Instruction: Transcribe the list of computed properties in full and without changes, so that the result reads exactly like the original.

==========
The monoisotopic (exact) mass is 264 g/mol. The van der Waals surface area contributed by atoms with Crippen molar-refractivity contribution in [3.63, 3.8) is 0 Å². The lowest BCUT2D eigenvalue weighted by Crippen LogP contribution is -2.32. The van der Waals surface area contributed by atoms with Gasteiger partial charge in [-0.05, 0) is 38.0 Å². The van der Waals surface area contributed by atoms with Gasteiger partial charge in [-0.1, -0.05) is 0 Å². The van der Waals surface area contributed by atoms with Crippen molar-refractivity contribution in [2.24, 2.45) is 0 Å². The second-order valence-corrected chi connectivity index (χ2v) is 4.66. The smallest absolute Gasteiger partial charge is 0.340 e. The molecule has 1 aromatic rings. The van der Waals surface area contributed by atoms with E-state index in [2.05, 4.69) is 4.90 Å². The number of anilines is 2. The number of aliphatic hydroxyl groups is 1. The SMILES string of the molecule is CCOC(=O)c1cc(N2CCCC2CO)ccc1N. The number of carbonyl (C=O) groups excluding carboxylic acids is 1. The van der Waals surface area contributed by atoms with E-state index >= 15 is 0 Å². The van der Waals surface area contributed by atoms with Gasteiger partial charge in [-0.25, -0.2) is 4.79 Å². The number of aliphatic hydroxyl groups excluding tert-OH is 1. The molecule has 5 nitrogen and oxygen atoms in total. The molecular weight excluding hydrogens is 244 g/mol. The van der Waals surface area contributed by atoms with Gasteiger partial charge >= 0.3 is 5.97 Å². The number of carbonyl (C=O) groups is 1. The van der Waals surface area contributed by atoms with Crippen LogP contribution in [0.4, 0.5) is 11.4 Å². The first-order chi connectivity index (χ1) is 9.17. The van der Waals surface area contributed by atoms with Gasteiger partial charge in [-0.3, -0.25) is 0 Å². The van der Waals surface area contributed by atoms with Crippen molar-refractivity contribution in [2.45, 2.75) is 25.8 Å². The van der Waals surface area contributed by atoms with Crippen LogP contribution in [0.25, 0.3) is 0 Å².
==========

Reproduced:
The monoisotopic (exact) mass is 264 g/mol. The van der Waals surface area contributed by atoms with Crippen molar-refractivity contribution in [3.63, 3.8) is 0 Å². The lowest BCUT2D eigenvalue weighted by Crippen LogP contribution is -2.32. The van der Waals surface area contributed by atoms with Gasteiger partial charge in [-0.05, 0) is 38.0 Å². The van der Waals surface area contributed by atoms with Gasteiger partial charge in [-0.1, -0.05) is 0 Å². The van der Waals surface area contributed by atoms with Crippen molar-refractivity contribution in [2.24, 2.45) is 0 Å². The second-order valence-corrected chi connectivity index (χ2v) is 4.66. The smallest absolute Gasteiger partial charge is 0.340 e. The molecule has 1 aromatic rings. The van der Waals surface area contributed by atoms with E-state index in [2.05, 4.69) is 4.90 Å². The number of anilines is 2. The number of aliphatic hydroxyl groups is 1. The SMILES string of the molecule is CCOC(=O)c1cc(N2CCCC2CO)ccc1N. The number of carbonyl (C=O) groups excluding carboxylic acids is 1. The van der Waals surface area contributed by atoms with E-state index >= 15 is 0 Å². The van der Waals surface area contributed by atoms with Gasteiger partial charge in [-0.25, -0.2) is 4.79 Å². The number of aliphatic hydroxyl groups excluding tert-OH is 1. The molecule has 5 nitrogen and oxygen atoms in total. The molecular weight excluding hydrogens is 244 g/mol. The van der Waals surface area contributed by atoms with Gasteiger partial charge >= 0.3 is 5.97 Å². The number of carbonyl (C=O) groups is 1. The van der Waals surface area contributed by atoms with Crippen LogP contribution in [0.4, 0.5) is 11.4 Å². The first-order chi connectivity index (χ1) is 9.17. The van der Waals surface area contributed by atoms with Gasteiger partial charge in [-0.3, -0.25) is 0 Å². The van der Waals surface area contributed by atoms with Crippen molar-refractivity contribution in [2.45, 2.75) is 25.8 Å². The van der Waals surface area contributed by atoms with Crippen LogP contribution in [0.25, 0.3) is 0 Å².